The men at the next table continued playing cards and drinking in total silence. They didn’t seem to have noticed the bubbles or us running after them. They seemed to be in another world. All of a sudden, they put their cards down on the table, got up at exactly the same time, looked up at the sky and sat down again. At that moment, and only for an instant, we managed to see their faces. They looked dry, ashy, and emaciated, as if they were made of a different substance than that of their hands. The men’s sunken eyes were clear, almost white. An eerie chill ran down our backs; a cold anguish overwhelmed us. We knew we were in the presence of the supernatural.
We did not dare to look at them in the eyes. We thought about talking to them, asking them for the time or for a cigarette, but we couldn’t articulate a single word. Something that we have never been able to explain prevented us from speaking to them. Totally confused and perplexed, we did nothing.
“See you tomorrow, gentlemen,” we muttered in fear.
With a mechanical, synchronized motion, the four men touched their hats. In very low voices that bounced off the walls, they said in unison, “Seeee youuu!”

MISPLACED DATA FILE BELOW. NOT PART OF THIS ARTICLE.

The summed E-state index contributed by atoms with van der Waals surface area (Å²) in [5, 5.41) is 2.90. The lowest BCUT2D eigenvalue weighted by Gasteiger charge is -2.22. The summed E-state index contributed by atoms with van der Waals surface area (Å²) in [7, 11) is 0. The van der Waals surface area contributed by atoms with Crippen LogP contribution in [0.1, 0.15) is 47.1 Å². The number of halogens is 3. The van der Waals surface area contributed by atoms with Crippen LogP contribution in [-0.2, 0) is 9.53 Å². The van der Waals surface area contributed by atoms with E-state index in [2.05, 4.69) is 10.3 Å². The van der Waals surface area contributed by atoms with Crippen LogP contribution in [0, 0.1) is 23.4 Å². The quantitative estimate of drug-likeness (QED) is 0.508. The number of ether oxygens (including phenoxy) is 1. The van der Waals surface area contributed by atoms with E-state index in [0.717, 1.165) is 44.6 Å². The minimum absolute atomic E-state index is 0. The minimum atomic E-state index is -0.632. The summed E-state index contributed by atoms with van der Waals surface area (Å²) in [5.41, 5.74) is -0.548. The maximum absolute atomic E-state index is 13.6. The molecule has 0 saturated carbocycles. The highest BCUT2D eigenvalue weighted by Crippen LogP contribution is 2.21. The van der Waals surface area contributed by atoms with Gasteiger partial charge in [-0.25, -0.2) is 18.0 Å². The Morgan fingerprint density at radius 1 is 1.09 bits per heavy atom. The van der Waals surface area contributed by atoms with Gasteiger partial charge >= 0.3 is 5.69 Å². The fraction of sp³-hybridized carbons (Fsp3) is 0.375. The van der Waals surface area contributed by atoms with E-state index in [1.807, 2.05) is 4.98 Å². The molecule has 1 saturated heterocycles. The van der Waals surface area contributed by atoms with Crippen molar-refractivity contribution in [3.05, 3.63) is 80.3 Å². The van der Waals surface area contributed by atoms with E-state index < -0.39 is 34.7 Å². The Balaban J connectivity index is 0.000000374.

Our fear was not rational. It was a basal sensation running through our whole bodies. We stood up, terrified and in a hurry, and grabbed the oil lamp and an ashtray from the table. We turned to see the men once more before running away.
We went to our room and opened the windows wide. The heat was unbearable. We chatted a bit. In spite of everything, and in some strange way, we felt happy. The experiences of the past days had been intense and comforting: Chichen–Itzá, the sacred cenotes, Tulum, the Caribbean, the jungle. The experience of having been, that very afternoon, at the top of the Jaguar pyramid in Tikal had been engraved in all of us forever. Ah! And the hawk flying for quite a while, right in front of our eyes.